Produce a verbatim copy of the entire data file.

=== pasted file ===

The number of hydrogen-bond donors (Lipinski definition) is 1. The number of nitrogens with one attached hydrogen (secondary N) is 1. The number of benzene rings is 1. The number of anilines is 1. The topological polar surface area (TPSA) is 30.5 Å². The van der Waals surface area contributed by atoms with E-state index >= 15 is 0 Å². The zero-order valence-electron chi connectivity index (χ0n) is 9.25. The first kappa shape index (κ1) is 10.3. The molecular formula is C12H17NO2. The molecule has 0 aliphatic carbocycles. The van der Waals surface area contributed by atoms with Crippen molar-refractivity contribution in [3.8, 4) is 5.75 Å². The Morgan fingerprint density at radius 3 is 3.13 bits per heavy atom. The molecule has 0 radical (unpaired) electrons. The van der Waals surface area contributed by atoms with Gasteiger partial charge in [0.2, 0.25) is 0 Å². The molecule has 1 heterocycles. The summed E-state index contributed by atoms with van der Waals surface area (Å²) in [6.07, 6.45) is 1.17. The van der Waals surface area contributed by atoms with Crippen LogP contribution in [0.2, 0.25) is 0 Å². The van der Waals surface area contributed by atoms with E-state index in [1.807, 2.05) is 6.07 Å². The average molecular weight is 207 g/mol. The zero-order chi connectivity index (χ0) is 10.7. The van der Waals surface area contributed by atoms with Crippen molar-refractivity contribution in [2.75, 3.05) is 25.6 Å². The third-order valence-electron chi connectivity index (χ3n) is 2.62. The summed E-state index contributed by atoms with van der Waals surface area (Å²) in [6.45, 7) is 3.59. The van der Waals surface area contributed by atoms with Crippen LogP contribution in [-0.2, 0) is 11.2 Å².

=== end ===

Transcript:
The number of hydrogen-bond donors (Lipinski definition) is 1. The number of nitrogens with one attached hydrogen (secondary N) is 1. The number of benzene rings is 1. The number of anilines is 1. The topological polar surface area (TPSA) is 30.5 Å². The van der Waals surface area contributed by atoms with E-state index >= 15 is 0 Å². The zero-order valence-electron chi connectivity index (χ0n) is 9.25. The first kappa shape index (κ1) is 10.3. The molecular formula is C12H17NO2. The molecule has 0 aliphatic carbocycles. The van der Waals surface area contributed by atoms with Crippen molar-refractivity contribution in [3.8, 4) is 5.75 Å². The Morgan fingerprint density at radius 3 is 3.13 bits per heavy atom. The molecule has 0 radical (unpaired) electrons. The van der Waals surface area contributed by atoms with Gasteiger partial charge in [0.2, 0.25) is 0 Å². The molecule has 1 heterocycles. The summed E-state index contributed by atoms with van der Waals surface area (Å²) in [6.07, 6.45) is 1.17. The van der Waals surface area contributed by atoms with Crippen LogP contribution in [0.2, 0.25) is 0 Å². The van der Waals surface area contributed by atoms with E-state index in [1.807, 2.05) is 6.07 Å². The average molecular weight is 207 g/mol. The zero-order chi connectivity index (χ0) is 10.7. The van der Waals surface area contributed by atoms with Crippen molar-refractivity contribution in [2.75, 3.05) is 25.6 Å². The third-order valence-electron chi connectivity index (χ3n) is 2.62. The summed E-state index contributed by atoms with van der Waals surface area (Å²) in [6.45, 7) is 3.59. The van der Waals surface area contributed by atoms with Crippen LogP contribution in [-0.2, 0) is 11.2 Å².